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Spatial Heterogeneity of Gut Microbial Composition along the Gastrointestinal Tract in Natural Populations of House Mice

View Article: PubMed Central - PubMed

ABSTRACT

There is a growing appreciation of the role of gut microbial communities in host biology. However, the nature of variation in microbial communities among different segments of the gastrointestinal (GI) tract is not well understood. Here, we describe microbial communities from ten different segments of the GI tract (mouth, esophagus, stomach, duodenum, ileum, proximal cecum, distal cecum, colon, rectum, and feces) in wild house mice using 16S rRNA gene amplicon sequencing. We also measured carbon and nitrogen stable isotopic ratios from hair samples of individual mice as a proxy for diet. We identified factors that may explain differences in microbial composition among gut segments, and we tested for differences among individual mice in the composition of the microbiota. Consistent with previous studies, the lower GI tract was characterized by a greater relative abundance of anaerobic bacteria and greater microbial diversity relative to the upper GI tract. The upper and lower GI tracts also differed in the relative abundances of predicted microbial gene functions, including those involved in metabolic pathways. However, when the upper and lower GI tracts were considered separately, gut microbial composition was associated with individual mice. Finally, microbial communities derived from fecal samples were similar to those derived from the lower GI tract of their respective hosts, supporting the utility of fecal sampling for studying the gut microbiota of mice. These results show that while there is substantial heterogeneity among segments of the GI tract, individual hosts play a significant role in structuring microbial communities within particular segments of the GI tract.

No MeSH data available.


Microbial community membership is strongly associated with host individual in the lower GI tract.Tree is based on UPGMA clustering of unweighted UniFrac distance. Different colors show different gut segments (see Fig 3A). Larger node sizes indicate stronger jackknife support. The brackets show the clustering by individuals in the lower GI tract with a jackknife support of 1.0.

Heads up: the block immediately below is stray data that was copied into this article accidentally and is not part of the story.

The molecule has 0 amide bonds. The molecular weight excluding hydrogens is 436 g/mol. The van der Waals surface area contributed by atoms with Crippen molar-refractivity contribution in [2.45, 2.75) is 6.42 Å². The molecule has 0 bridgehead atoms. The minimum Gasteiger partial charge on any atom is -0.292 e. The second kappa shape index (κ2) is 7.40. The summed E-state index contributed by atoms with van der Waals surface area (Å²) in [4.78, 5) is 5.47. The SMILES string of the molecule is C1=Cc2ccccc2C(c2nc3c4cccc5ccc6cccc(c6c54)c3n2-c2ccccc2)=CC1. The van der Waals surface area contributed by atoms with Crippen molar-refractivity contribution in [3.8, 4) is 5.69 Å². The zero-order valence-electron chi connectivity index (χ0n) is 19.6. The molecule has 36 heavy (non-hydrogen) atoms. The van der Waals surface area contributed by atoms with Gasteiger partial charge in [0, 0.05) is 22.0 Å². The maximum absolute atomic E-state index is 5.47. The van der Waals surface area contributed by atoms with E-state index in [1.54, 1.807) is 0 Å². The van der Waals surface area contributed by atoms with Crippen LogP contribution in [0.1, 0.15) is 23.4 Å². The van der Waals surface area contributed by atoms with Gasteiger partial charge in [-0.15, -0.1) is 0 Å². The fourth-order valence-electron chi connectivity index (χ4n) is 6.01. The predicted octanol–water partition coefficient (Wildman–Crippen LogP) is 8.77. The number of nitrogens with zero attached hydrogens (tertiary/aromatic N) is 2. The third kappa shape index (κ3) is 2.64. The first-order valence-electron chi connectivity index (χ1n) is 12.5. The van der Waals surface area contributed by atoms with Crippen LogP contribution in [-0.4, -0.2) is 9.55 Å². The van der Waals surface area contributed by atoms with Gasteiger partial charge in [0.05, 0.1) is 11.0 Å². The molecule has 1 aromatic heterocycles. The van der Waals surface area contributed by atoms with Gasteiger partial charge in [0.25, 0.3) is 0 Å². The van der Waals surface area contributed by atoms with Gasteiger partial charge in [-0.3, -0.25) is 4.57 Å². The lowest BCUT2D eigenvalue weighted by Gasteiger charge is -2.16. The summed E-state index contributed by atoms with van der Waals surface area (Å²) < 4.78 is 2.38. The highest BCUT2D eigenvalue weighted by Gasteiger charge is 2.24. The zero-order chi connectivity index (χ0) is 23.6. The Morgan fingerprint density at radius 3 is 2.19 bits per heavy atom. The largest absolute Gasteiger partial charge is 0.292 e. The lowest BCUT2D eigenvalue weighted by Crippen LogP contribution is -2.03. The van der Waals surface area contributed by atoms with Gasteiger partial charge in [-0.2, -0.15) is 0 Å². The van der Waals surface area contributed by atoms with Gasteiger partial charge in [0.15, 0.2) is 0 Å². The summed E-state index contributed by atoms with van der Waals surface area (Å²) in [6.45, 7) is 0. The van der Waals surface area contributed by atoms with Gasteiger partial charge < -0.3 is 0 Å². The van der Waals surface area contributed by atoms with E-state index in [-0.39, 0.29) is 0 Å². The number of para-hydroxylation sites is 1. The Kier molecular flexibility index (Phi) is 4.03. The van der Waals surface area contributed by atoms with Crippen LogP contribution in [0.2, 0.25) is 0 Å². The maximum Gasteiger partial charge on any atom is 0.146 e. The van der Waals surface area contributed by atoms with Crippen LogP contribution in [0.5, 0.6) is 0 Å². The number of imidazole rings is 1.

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pone.0163720.g004: Microbial community membership is strongly associated with host individual in the lower GI tract.Tree is based on UPGMA clustering of unweighted UniFrac distance. Different colors show different gut segments (see Fig 3A). Larger node sizes indicate stronger jackknife support. The brackets show the clustering by individuals in the lower GI tract with a jackknife support of 1.0.

Mentions: The stronger effect of individuals on microbial variation in the lower GI tract is further supported by UPGMA trees of community membership, where the samples (cecum to feces) from the same individual were each clustered with a jackknife support of 1.0, unlike the pattern seen in samples from the upper GI tract (Fig 4). Although the lower GI tract samples from the same individual did not always form a clade when the taxa were weighted by relative abundances, the UPGMA tree based on community structure also showed a similar trend (Figure D in S1 File). Samples collected from the same geographic site grouped individuals in some cases (Female 1 and Male 1) but not in others (Female 2 and Male 2) (Fig 4). Although the sample size is very small, there seemed to be no obvious associations between geographic site and diet measures in the current dataset (Figure E in S1 File).